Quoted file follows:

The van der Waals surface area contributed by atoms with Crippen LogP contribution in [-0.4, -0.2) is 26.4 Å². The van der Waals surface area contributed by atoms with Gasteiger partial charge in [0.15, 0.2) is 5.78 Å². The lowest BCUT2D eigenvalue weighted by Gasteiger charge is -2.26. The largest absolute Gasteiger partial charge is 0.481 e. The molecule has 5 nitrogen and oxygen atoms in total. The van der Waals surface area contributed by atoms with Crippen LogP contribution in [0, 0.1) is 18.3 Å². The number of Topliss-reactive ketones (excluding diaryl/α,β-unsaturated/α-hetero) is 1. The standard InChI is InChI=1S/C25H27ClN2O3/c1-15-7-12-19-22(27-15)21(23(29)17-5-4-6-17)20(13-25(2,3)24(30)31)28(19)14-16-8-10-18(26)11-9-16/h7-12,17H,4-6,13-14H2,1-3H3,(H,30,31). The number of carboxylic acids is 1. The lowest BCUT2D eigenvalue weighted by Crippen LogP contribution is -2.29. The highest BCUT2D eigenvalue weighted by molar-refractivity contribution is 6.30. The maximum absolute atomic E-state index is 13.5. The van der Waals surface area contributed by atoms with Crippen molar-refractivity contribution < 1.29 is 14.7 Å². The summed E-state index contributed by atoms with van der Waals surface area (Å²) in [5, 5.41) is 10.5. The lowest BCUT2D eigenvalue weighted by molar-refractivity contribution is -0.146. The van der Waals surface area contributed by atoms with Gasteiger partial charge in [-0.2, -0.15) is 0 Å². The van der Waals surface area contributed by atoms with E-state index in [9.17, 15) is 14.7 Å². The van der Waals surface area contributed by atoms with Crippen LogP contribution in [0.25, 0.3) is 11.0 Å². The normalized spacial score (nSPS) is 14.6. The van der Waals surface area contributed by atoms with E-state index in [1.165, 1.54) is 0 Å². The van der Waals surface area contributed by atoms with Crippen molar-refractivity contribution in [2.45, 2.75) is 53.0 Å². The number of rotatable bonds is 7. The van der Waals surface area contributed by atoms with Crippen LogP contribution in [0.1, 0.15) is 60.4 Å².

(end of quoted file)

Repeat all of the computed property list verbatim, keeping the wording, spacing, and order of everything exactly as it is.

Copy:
The van der Waals surface area contributed by atoms with Crippen LogP contribution in [-0.4, -0.2) is 26.4 Å². The van der Waals surface area contributed by atoms with Gasteiger partial charge in [0.15, 0.2) is 5.78 Å². The lowest BCUT2D eigenvalue weighted by Gasteiger charge is -2.26. The largest absolute Gasteiger partial charge is 0.481 e. The molecule has 5 nitrogen and oxygen atoms in total. The van der Waals surface area contributed by atoms with Crippen LogP contribution in [0, 0.1) is 18.3 Å². The number of Topliss-reactive ketones (excluding diaryl/α,β-unsaturated/α-hetero) is 1. The standard InChI is InChI=1S/C25H27ClN2O3/c1-15-7-12-19-22(27-15)21(23(29)17-5-4-6-17)20(13-25(2,3)24(30)31)28(19)14-16-8-10-18(26)11-9-16/h7-12,17H,4-6,13-14H2,1-3H3,(H,30,31). The number of carboxylic acids is 1. The lowest BCUT2D eigenvalue weighted by Crippen LogP contribution is -2.29. The highest BCUT2D eigenvalue weighted by molar-refractivity contribution is 6.30. The maximum absolute atomic E-state index is 13.5. The van der Waals surface area contributed by atoms with Crippen molar-refractivity contribution < 1.29 is 14.7 Å². The summed E-state index contributed by atoms with van der Waals surface area (Å²) in [5, 5.41) is 10.5. The lowest BCUT2D eigenvalue weighted by molar-refractivity contribution is -0.146. The van der Waals surface area contributed by atoms with Gasteiger partial charge in [-0.2, -0.15) is 0 Å². The van der Waals surface area contributed by atoms with E-state index in [9.17, 15) is 14.7 Å². The van der Waals surface area contributed by atoms with Crippen LogP contribution in [0.25, 0.3) is 11.0 Å². The normalized spacial score (nSPS) is 14.6. The van der Waals surface area contributed by atoms with E-state index in [1.165, 1.54) is 0 Å². The van der Waals surface area contributed by atoms with Crippen molar-refractivity contribution in [2.45, 2.75) is 53.0 Å². The number of rotatable bonds is 7. The van der Waals surface area contributed by atoms with Crippen LogP contribution in [0.1, 0.15) is 60.4 Å².